What is the role of the artist in wartime? Answers to that question are many, but all are conditional. It is absurd to speak about "the artist" as monolithic. Artists' strategies for interacting with the real are as varied as the artists themselves. It might be equally absurd to speak of war in a similar fashion. Throughout history, wars have been waged for a multitude of reasons, the specifics of which we leave to the province of historians who, with distance and hindsight, are better able to piece together the logics of victor and vanquished.
War is eternal. It is constant, like a heartbeat, an ever-present part of the human condition. It is always with us, staining the whole of human history with the blood spilled. War is epic. It is drama on a grand scale, which is why it appears so often in works of art.
The Meridian Gallery's current exhibition, Art of Democracy: War and Empire, fills three floors with artworks that explore the subject of war in general, and grapple with the current Iraq war in particular. Forty artists contributed to the exhibition, deploying a number of strategies, only a few or which are, in my opinion, successful.
Many of the works in the show are loud and graphic, depicting battlefield scenes or instances of atrocity and abuse. They put the bloody reality front and center, confronting the viewer with the ugly barbarism of battle. Others employ a gallows humor, mocking the warmongers (mostly members of the Bush Administration), twisting the players into grotesque caricatures and scrawling their own nonsensical rhetoric across their mouths. It is as if the artists are attempting to shove the coarse words back down the throats that uttered them.
There is probably a cleansing function to this art. The anger and outrage must be exorcised in some way, but one wonders what this art is attempting. Is it educational? Informational? It is surely not being produced to change minds. Perhaps it is meant more as a rallying cry or, in some cases, an outcry. One cannot help but think that this work just feeds the thing it aims to combat.
The Bush Administration shows up in various guises in the majority of works on display: Bush as vampire; Cheney as Pinoccio; Condi as dominatrix; the Bush Administration as hydra doing battle with the Statue of Liberty. Pointing fingers and calling names is what the Bush Administration does best. They have set the stage and are its major players. The only choice is to react. The artist who responds is trapped, becoming a prisoner of his or her own message, a message that itself imprisons. As long as the Bush Administration remains the subject, the real costs of war need not be examined.
Juan Fuentes's Children Die in Stupid Grownups War is a black and white image of a man carrying a dead child with the title written across the bottom of the print. After all the clever agit-prop on display, this one image pretty much says it all. There are consequences to war. While most of the other artists in the show would like to argue about the absurdity of a phrase like "collateral damage," Fuentes demonstrates its human form through the voice of a child, depicting how innocence is lost in a time of war.
Favianna Rodriguez does similar work, with bold prints and simple slogans like War Targets Poor People of Color. Rodriguez and Fuentes refuse to argue the specifics of this or that war, or to debate the potency of nationalist symbols, in favor of demonstrating how wars are fought over the heads and through the bodies of the disempowered.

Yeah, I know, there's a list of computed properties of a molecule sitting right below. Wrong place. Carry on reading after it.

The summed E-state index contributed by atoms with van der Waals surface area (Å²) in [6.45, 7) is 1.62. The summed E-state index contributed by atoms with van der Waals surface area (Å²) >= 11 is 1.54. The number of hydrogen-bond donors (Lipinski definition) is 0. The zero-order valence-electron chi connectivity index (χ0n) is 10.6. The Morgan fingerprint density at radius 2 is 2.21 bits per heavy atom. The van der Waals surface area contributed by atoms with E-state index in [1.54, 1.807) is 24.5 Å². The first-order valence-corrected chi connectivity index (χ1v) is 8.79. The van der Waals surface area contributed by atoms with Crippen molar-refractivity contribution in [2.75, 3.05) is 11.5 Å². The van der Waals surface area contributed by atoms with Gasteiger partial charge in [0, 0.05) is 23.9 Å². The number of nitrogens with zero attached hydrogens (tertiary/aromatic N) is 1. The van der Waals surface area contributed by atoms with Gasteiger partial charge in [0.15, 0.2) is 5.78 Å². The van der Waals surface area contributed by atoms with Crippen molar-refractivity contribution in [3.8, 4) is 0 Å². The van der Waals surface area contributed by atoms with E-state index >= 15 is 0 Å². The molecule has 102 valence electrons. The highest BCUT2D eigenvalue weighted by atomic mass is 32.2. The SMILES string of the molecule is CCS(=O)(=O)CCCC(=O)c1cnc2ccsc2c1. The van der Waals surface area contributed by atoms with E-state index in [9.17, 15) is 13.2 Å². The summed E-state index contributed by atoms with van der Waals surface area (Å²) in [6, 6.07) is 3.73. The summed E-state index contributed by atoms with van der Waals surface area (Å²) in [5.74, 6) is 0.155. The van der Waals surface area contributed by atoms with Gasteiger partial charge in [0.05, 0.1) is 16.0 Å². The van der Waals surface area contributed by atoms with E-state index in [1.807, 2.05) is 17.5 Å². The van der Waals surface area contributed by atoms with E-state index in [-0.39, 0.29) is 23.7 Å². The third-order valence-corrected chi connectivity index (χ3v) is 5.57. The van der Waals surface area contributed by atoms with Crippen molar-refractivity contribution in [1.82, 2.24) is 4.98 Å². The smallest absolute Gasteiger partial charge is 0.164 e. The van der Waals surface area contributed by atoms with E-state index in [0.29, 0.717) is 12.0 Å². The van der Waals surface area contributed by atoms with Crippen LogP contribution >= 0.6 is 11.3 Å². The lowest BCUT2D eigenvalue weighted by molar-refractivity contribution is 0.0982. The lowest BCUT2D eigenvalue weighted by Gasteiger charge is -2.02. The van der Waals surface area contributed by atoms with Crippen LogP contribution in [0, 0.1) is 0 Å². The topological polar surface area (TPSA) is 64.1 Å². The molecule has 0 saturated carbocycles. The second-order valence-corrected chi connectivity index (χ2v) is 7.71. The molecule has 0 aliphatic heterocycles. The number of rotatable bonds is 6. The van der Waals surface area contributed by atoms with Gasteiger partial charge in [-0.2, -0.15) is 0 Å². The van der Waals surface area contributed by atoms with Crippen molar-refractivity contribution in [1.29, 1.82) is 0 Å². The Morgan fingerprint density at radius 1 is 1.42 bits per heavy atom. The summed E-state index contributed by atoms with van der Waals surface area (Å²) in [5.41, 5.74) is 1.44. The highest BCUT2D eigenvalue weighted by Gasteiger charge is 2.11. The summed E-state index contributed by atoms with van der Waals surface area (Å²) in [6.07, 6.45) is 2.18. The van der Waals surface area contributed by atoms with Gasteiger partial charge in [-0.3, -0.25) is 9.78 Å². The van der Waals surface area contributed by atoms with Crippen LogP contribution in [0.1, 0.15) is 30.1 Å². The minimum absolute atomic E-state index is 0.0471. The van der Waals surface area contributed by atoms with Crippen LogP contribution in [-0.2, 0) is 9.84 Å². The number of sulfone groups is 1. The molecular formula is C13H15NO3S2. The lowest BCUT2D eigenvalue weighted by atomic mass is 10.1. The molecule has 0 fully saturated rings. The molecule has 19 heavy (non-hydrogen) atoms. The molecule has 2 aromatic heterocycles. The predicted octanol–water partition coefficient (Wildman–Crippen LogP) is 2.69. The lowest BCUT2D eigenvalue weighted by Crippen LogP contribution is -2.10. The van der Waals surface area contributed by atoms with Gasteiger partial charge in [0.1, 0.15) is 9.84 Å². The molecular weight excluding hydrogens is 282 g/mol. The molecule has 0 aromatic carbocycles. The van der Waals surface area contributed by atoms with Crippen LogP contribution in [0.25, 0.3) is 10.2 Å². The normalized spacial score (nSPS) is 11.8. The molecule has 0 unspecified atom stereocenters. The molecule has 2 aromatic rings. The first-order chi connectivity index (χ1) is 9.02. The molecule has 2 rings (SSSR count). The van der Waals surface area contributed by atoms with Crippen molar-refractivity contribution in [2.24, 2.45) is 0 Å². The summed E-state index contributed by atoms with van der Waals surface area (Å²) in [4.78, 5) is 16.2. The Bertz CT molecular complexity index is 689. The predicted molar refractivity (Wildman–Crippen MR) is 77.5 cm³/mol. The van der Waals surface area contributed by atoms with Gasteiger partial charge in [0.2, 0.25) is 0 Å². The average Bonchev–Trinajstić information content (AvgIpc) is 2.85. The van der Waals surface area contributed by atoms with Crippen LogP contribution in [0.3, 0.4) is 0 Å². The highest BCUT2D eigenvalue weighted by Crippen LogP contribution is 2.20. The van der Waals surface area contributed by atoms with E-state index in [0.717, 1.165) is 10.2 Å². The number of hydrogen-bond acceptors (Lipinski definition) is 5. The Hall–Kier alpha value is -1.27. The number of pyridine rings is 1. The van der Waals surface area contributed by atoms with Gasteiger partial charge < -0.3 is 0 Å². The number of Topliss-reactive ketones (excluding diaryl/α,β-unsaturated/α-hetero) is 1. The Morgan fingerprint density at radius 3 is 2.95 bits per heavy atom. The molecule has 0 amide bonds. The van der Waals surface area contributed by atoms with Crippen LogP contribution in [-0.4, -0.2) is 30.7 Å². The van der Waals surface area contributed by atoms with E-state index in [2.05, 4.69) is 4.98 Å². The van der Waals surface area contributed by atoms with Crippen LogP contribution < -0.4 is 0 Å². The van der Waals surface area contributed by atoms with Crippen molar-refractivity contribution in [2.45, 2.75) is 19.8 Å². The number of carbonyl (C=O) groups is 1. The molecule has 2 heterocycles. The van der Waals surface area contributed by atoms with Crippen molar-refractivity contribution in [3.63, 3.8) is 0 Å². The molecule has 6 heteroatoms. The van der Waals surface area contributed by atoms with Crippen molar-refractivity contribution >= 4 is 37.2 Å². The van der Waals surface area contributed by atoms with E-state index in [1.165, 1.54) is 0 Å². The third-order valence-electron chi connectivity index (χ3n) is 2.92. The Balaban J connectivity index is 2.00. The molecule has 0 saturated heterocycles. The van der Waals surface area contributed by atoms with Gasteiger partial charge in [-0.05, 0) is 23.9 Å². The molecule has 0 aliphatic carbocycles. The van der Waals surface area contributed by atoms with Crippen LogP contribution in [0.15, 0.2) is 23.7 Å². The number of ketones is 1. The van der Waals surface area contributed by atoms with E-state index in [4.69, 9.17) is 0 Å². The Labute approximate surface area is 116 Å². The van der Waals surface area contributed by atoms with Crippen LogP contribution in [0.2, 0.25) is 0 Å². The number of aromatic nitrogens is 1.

For those with a little extra cash on hand, David Jones's Lead Shirts offer a practical -- and stylish -- approach to life during wartime. For only $999.99 you can be the proud owner of one beautifully-tailored button-down dress shirt fashioned out of lead. In classic style, with lots of detail work, these garments are designed to protect the wearer from harmful nuclear fallout in a time of increasing uncertainty. What's great about the lead shirt, beside the fact that it will go with just about anything, is how it reveals the fragility of the post-911 world and lays bare the futility of our efforts to shield ourselves from harm.
Scott Anderson's The Condi Bomb, Weapon of Missed Diplomacy and Messed Democracy is a painting of a war machine called the "Bababa baba Iran," which looks like an improvised Swiss army knife in tank form. Like something out of Mad Max, the machine is hobbled together with thumbtacks and glue, its weapons are punchy fists, pointy sticks and a carrot. A Fox TV satellite dish, a piece of pie, a rubber chicken and a sad teddy bear are all taped to its surface, reminding us how much we "supported the troops" in Iraq, forcing them to improvise their own armor in the midst of battle.
Anderson's painting floats above an installation of War Toys by Bella Feldman. These metal and glass sculptures come in many shapes and sizes. Each object seems to be constructed for a different purpose, which is purposefully obscured. Some look like testicles on wheels, others like long knives. The glass feels fragile, the metal tough. Some knives point inward, others out. These "toys" look both mean and vulnerable at the same time, making one wonder if war isn't self-breaking. Even the title reminds us that, to a certain extent, war is a game.
What these toys are and what they are designed to do is open to interpretation. While contemplating them, we are free. This exhibition has turned the Meridian Gallery into a battlefield of ideas, a war of images about war. Feldman's War Toys invite dialogue and translation. That's where art, especially art concerned with war, should take us -- to an open place, one where we are free to do the work of understanding. This would be the place where conflicting ideas, cultures and nations could safely meet.
Art of Democracy: War and Empire is on display at the Meridian Gallery through November 4, 2008. For more information, visit meridiangallery.org.